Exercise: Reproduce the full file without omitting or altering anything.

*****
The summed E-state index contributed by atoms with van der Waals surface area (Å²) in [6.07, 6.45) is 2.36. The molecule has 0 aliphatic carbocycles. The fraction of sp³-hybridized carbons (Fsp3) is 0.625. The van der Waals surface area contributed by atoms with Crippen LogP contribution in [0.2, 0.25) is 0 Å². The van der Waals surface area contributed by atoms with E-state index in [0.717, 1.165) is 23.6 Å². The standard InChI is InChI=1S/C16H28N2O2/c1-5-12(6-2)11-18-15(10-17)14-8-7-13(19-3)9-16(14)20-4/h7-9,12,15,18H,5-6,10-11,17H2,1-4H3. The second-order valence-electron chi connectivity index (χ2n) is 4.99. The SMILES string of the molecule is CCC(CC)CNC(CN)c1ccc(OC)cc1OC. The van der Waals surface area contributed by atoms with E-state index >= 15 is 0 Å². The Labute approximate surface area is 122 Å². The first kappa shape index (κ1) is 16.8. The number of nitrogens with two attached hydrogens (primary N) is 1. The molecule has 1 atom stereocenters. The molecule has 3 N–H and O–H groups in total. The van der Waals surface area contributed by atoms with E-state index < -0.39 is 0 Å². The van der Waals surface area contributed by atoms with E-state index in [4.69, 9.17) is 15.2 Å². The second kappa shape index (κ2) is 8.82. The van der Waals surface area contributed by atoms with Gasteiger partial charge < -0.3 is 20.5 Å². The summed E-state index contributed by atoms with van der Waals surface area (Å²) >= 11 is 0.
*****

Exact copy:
The summed E-state index contributed by atoms with van der Waals surface area (Å²) in [6.07, 6.45) is 2.36. The molecule has 0 aliphatic carbocycles. The fraction of sp³-hybridized carbons (Fsp3) is 0.625. The van der Waals surface area contributed by atoms with Crippen LogP contribution in [0.2, 0.25) is 0 Å². The van der Waals surface area contributed by atoms with E-state index in [0.717, 1.165) is 23.6 Å². The standard InChI is InChI=1S/C16H28N2O2/c1-5-12(6-2)11-18-15(10-17)14-8-7-13(19-3)9-16(14)20-4/h7-9,12,15,18H,5-6,10-11,17H2,1-4H3. The second-order valence-electron chi connectivity index (χ2n) is 4.99. The SMILES string of the molecule is CCC(CC)CNC(CN)c1ccc(OC)cc1OC. The van der Waals surface area contributed by atoms with E-state index >= 15 is 0 Å². The Labute approximate surface area is 122 Å². The first kappa shape index (κ1) is 16.8. The number of nitrogens with two attached hydrogens (primary N) is 1. The molecule has 1 atom stereocenters. The molecule has 3 N–H and O–H groups in total. The van der Waals surface area contributed by atoms with E-state index < -0.39 is 0 Å². The van der Waals surface area contributed by atoms with E-state index in [4.69, 9.17) is 15.2 Å². The second kappa shape index (κ2) is 8.82. The van der Waals surface area contributed by atoms with Gasteiger partial charge < -0.3 is 20.5 Å². The summed E-state index contributed by atoms with van der Waals surface area (Å²) >= 11 is 0.